Deptford continued to expand throughout the 16th and 17th centuries, becoming not only a building ship yard but also encompassing the Victualling Yard and for a period it was the nerve centre of naval administration.

The association with royalty was a significant factor in Tudor times and both the sovereign and the navy understood this symbiotic relationship. The trialling of new ships was a good reason for the monarch to visit and to maintain this state of affairs it was necessary to make the visit as pleasurable as possible. To that end, in 1550, the Treasurer of the Navy authorised the expenditure of £88  so that Deptford High Street could be paved, because it had been “…previously so noisome and full of filth that the King's Majesty might not pass to and fro to see the building of his Highness's ships.”

In 1581 Elizabeth I knighted Francis Drake at the shipyard after his circumnavigation of the globe in the Golden Hind. She and her advisors understood the totemic message of this achievement and instructed that the ship be moored in Deptford Creek to be seen by the populace. It remained there for over eighty years before finally rotting away. The story of Sir Walter Raleigh laying down his cloak on muddy ground to enable the Queen to walk over it dry had the location as being Deptford but there are other contenders for the location. Peter the Great of Russia was a great admirer of the British Navy and in his drive for modernisation of his country visited the docks in 1698, but under an alias, in order to learn as much as he could of shipbuilding design and techniques. He stayed at the nearby Sayes Court which had been let to Admiral Benbow. The servant there wrote to the Admiral stating: “There is a house full of people and right nasty. The Tsar lies next your library, and dines in the parlour next your study. He dines at ten o'clock and at six at night, is very seldom at home a whole day, very often in the King's Yard or by water, dressed in several dresses.”  

In 1730, an Act of Parliament divided Deptford into two parishes with the old town, which lay along the river, becoming St Nicholas. The author of Le Guide de l’Etranger à Londres, published in 1827, advised that for those travelling to London from Dover, this marked the last place to stay. He further goes on to note that there are two churches, that it is the location  Henry VIII’s Royal Marine Arsenal where masts, cables anchors etc were manufactured and that the royal state yachts were kept there. He also mentions that to the north of Deptford was the Red House, the “grand depot of provisions for the fleet” which had burnt down in 1639 and again in 1761.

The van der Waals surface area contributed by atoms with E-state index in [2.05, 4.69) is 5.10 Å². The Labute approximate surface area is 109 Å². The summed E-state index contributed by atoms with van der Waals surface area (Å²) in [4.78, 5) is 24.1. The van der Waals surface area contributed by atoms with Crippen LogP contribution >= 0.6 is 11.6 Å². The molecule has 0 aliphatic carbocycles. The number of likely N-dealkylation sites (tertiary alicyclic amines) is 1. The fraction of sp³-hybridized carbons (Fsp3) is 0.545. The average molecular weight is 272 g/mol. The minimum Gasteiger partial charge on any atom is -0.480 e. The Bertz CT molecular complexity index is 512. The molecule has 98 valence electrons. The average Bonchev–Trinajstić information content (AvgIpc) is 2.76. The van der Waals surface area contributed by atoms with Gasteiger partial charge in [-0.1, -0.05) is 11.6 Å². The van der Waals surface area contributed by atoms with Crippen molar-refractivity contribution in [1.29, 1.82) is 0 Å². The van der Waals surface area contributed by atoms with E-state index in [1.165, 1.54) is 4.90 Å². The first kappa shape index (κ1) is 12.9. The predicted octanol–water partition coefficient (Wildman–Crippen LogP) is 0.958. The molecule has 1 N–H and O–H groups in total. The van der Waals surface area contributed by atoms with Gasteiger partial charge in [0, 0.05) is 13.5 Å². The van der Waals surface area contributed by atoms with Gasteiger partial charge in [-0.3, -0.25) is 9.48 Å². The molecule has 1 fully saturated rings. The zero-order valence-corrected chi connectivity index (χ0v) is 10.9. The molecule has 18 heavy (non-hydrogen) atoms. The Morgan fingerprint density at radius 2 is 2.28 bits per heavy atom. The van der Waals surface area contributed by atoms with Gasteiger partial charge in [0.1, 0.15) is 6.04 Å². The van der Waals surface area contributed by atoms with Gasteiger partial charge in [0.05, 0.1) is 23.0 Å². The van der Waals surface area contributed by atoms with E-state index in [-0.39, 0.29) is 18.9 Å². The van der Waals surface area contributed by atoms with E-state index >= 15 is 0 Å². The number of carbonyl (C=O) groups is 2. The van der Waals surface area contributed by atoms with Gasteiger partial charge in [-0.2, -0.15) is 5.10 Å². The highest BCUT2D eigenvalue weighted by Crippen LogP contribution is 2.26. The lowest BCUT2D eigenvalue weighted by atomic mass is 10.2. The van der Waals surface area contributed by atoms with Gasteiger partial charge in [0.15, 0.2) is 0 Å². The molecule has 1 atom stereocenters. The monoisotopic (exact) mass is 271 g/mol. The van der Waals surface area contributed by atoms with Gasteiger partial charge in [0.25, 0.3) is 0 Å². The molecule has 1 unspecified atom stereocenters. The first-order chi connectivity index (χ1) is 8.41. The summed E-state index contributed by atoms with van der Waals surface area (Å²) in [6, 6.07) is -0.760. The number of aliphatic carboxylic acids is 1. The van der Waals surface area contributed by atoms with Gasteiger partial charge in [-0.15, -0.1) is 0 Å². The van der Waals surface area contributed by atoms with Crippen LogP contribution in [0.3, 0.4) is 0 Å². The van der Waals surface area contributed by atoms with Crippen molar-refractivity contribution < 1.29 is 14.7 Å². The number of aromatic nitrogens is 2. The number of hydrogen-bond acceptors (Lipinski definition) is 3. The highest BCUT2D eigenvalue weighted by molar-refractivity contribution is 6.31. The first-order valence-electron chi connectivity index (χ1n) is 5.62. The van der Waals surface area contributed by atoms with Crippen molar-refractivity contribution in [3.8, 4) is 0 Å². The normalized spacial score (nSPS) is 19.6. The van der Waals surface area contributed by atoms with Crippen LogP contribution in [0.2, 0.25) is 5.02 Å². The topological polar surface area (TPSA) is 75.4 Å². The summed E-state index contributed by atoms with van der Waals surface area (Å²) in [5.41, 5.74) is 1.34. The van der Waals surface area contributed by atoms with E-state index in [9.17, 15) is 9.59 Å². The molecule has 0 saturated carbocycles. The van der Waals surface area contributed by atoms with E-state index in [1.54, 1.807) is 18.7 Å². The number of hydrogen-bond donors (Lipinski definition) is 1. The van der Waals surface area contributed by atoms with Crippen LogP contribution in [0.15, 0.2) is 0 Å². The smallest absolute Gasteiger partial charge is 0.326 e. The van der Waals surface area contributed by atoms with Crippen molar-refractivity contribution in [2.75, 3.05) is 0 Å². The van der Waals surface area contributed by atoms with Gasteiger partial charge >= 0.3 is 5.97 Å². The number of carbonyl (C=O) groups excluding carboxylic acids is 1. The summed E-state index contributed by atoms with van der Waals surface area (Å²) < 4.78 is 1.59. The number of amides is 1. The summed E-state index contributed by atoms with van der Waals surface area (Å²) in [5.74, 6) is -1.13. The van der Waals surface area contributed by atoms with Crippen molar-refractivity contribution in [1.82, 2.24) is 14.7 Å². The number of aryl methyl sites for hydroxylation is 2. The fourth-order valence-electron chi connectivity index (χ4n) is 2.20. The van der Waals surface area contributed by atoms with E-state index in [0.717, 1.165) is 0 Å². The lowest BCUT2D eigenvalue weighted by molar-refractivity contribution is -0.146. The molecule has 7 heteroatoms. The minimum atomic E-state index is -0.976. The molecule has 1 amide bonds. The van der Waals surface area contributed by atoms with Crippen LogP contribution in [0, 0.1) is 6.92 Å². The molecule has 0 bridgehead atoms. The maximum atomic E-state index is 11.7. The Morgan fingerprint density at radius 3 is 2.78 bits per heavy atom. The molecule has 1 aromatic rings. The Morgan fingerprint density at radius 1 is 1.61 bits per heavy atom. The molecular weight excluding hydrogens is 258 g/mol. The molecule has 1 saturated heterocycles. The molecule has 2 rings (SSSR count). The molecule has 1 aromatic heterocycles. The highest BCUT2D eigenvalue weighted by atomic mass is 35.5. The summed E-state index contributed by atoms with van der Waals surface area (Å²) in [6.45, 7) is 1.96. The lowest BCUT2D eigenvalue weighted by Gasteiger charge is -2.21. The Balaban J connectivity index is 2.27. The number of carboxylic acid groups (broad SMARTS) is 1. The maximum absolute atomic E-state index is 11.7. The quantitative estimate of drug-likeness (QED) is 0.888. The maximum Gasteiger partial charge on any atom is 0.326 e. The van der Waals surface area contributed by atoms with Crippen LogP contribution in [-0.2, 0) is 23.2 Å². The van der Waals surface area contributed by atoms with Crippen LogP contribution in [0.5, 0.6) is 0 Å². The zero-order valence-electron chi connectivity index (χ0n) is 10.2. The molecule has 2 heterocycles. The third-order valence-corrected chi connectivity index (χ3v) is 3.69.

The yard continued to expand into the 18th century and despite the increase in importance of other yards such as Woolwich, Chatham and Sheerness, it remained a significant part of the navy’s development until after the Napoloenic War when with relative peace, fewer ships were required. In the Ambulator of 1774 it was written that: “Deptford is most remarkable for its noble dock, where the Royal Navy was formerly built and repaired, till it was found more convenient to build the larger ships at Woolwich, and at other places, where there is a greater depth of water.”

It was a popular view for marine artists to depict and, apart from William Anderson’s portrayals, Joseph Farington (1747-1821) painted an elevated view of the Dockyard (now in the National Maritime Museum), John Cleveley the Elder (c.1712-1777), his sons John (1747-1786) and Robert 1747-1809), Francis Holman and John Thomas Serres among others depicted the dockyard.

In 1821 the Admiralty decreed that from thenceforward, only minor maintenance work would be undertaken at Deptford although trial ships and experiments were still carried out, one of which was the launching the Navy’s first steam-powered ship the Comet in 1822. In the mid-19th century there was a brief rejuvenation of the yards but with the advent of iron clad warships, the construction of which Deptford was not a suitable site, it finally closed on 31st March 1869, marking the end of its place in English naval history and ensuing power.